Five ways to create balance and symmetry in your space

Five ways to create balance and symmetry in your space

The space telescope launched next week will carry the hopes and dreams of Halifax researcher Marcin Sawicki, who helped develop the onboard instrument.

The telescope will be able to take pictures of the first stars that appeared in the universe after the Big Bang.

The James Webb Space Telescope is scheduled to launch on December 24 at the earliest from the French port of Guiana in South America.

Marcin Sawicki is Professor in the Department of Astronomy and Physics at Saint Mary’s University. (Provided by Marcin Sawicki)

The telescope, about the size of a school bus while sitting on the tip of the rocket, will be the size of a tennis court once it reaches its final destination 1.5 million kilometers from Earth, five or six times the distance from the Moon. .

The telescope is so sensitive that it will be able to take pictures of what the first stars in the universe looked like about 13.5 billion years ago. This is the time it took for the light to reach us.

“When the universe came out of the Big Bang, there were no stars, no galaxies, no light,” said Sawicki, a professor in the Department of Astronomy and Physics at Saint Mary’s University and director of the Institute for Computational Astrophysics. “It was a very, very dark place.

Hopefully, the first stars will start to appear in the first galaxies. That is why Webb is designed to discover and reveal all the first sources of light: the cosmic dawn, as we like to say.”

Over the past 20 years, Sawicki has been involved in developing an instrument called NIRISS (Near Infrared Imager and Slit Spectrophotometer) that will be aboard the telescope.

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The instrument will detect galaxies and very distant exoplanets, or planets orbiting stars outside our solar system.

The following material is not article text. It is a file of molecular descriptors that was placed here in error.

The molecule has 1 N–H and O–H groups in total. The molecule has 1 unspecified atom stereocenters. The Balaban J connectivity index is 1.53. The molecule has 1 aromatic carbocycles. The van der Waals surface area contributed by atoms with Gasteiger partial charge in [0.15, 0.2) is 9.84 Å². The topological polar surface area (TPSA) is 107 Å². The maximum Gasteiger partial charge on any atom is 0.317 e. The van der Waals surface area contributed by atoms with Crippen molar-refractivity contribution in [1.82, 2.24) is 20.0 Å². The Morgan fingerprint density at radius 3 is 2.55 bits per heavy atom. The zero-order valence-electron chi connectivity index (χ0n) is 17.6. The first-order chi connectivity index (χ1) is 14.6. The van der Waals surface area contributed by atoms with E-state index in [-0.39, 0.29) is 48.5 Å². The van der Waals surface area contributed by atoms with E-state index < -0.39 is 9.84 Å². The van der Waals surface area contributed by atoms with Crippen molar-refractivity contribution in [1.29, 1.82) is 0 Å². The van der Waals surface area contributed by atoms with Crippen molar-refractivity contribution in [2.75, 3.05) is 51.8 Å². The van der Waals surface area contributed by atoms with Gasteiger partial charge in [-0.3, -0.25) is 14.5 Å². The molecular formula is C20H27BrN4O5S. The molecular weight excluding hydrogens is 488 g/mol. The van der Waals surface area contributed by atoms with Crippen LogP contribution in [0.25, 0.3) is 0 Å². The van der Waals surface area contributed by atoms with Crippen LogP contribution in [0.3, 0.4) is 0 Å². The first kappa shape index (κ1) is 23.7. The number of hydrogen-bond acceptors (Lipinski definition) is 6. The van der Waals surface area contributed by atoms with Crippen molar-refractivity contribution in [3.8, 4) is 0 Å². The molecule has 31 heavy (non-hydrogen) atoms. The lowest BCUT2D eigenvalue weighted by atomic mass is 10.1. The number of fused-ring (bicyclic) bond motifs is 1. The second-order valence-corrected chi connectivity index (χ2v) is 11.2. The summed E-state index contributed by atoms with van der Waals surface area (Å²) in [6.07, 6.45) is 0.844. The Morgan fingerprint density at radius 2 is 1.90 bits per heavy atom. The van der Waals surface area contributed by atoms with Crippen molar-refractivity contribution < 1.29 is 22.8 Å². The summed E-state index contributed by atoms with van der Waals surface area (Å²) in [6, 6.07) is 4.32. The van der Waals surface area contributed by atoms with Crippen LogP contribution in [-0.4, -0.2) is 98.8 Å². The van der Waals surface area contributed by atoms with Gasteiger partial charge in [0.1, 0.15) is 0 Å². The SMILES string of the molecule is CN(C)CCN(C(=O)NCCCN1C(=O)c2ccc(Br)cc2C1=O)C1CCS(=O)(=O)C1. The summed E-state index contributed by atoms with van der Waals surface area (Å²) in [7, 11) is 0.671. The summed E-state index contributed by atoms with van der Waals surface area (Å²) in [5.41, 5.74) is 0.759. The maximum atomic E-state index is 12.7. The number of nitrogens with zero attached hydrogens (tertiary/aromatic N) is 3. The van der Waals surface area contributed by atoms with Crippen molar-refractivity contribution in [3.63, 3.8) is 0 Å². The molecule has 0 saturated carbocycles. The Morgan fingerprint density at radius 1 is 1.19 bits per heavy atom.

Sawicki said NIRISS splits the light from everything in its field of view into a spectrum, like a rainbow. By looking at the intensity of the different colors, scientists will be able to tell how far away an object is.

The main mirror of NASA’s James Webb Space Telescope has been deployed at NASA’s Goddard Space Flight Center in Greenbelt, Maryland. (NASA / Desiree Stover)

The spectrometer is one of two instruments built in Canada aboard the telescope, along with the precision-guidance sensor, which will allow the telescope to stay fixed on a specific target.

Due to Sawicki’s involvement, he and his team will have exclusive access to some of the telescope’s data for a year.

100 times more powerful than Hubble

The Webb Telescope is about 100 times more powerful than its predecessor, the Hubble, which can capture light from about 12 billion years ago. He said the difference between how these early galaxies, what Sawicki calls “small galaxies,” look like from Hubble and what they would look like from the Web, is huge.

“It’s kind of a difference between seeing newborns and seeing toddlers, you know, kindergarten kids. It’s a big difference.”

This color mosaic of the central part of the Orion Nebula is based on 81 images taken from the European Southern Observatory (ESO) Very Large Telescope at Paranal Observatory in Chile. Researchers will train Webb in this region to study phenomena associated with the birth of stars and planets. (ESO/M. McCaughrean)

Sawicki said he thinks it’s important to learn more about the oldest galaxies, because they contain the history of Earth and all humans on it.

These stars, like our Sun, contain many chemical elements that were formed in previous generations of stars. So all the chemical elements in your body, except for hydrogen, have been turned into a star.”

“This is our history, this is our past, this is our origins. This is the thrill of looking back to see where we came from.

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This Hubble Telescope image shows the core of the globular star cluster Messier 92 (M92), which contains nearly 330,000 stars and is one of the oldest and brightest of the Milky Way. Webb will observe M92, or a similar globular cluster, early in its mission to demonstrate its ability to distinguish light from its individual stars in a densely populated environment. (NASA / ESA / Jill Chapdelin)

In addition to showing what the first galaxies looked like, the telescope will help scientists understand how galaxies evolved over time, Sawicki said.

What types of physical changes do they occur? How quickly do they build up their bodies and mass, assemble new stars, and produce these chemical elements? «

Once the Webb telescope reaches its destination, it will undergo a series of tests before beginning to transmit data in about six months.

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